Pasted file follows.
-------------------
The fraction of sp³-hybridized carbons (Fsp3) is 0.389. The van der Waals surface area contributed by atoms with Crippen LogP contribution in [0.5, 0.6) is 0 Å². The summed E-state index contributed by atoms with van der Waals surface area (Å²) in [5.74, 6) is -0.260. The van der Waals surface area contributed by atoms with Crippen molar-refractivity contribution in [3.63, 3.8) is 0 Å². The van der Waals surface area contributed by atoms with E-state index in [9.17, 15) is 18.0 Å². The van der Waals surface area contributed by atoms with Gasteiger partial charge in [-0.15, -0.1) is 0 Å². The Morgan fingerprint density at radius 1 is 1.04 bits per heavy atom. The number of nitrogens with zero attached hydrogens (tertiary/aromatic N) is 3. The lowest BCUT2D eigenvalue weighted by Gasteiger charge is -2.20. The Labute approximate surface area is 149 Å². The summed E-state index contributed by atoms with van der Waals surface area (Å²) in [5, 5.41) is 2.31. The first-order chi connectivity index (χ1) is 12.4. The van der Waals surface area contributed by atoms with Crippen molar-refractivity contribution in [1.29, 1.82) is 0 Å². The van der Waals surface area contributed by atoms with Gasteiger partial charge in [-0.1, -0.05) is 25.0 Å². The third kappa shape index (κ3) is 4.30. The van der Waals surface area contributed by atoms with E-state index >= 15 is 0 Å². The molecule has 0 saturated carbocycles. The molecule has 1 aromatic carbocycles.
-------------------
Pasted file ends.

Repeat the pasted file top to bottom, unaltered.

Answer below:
The fraction of sp³-hybridized carbons (Fsp3) is 0.389. The van der Waals surface area contributed by atoms with Crippen LogP contribution in [0.5, 0.6) is 0 Å². The summed E-state index contributed by atoms with van der Waals surface area (Å²) in [5.74, 6) is -0.260. The van der Waals surface area contributed by atoms with Crippen molar-refractivity contribution in [3.63, 3.8) is 0 Å². The van der Waals surface area contributed by atoms with E-state index in [9.17, 15) is 18.0 Å². The van der Waals surface area contributed by atoms with Gasteiger partial charge in [-0.15, -0.1) is 0 Å². The Morgan fingerprint density at radius 1 is 1.04 bits per heavy atom. The number of nitrogens with zero attached hydrogens (tertiary/aromatic N) is 3. The lowest BCUT2D eigenvalue weighted by Gasteiger charge is -2.20. The Labute approximate surface area is 149 Å². The summed E-state index contributed by atoms with van der Waals surface area (Å²) in [5, 5.41) is 2.31. The first-order chi connectivity index (χ1) is 12.4. The van der Waals surface area contributed by atoms with Crippen molar-refractivity contribution in [1.29, 1.82) is 0 Å². The van der Waals surface area contributed by atoms with Gasteiger partial charge in [-0.1, -0.05) is 25.0 Å². The third kappa shape index (κ3) is 4.30. The van der Waals surface area contributed by atoms with E-state index >= 15 is 0 Å². The molecule has 0 saturated carbocycles. The molecule has 1 aromatic carbocycles.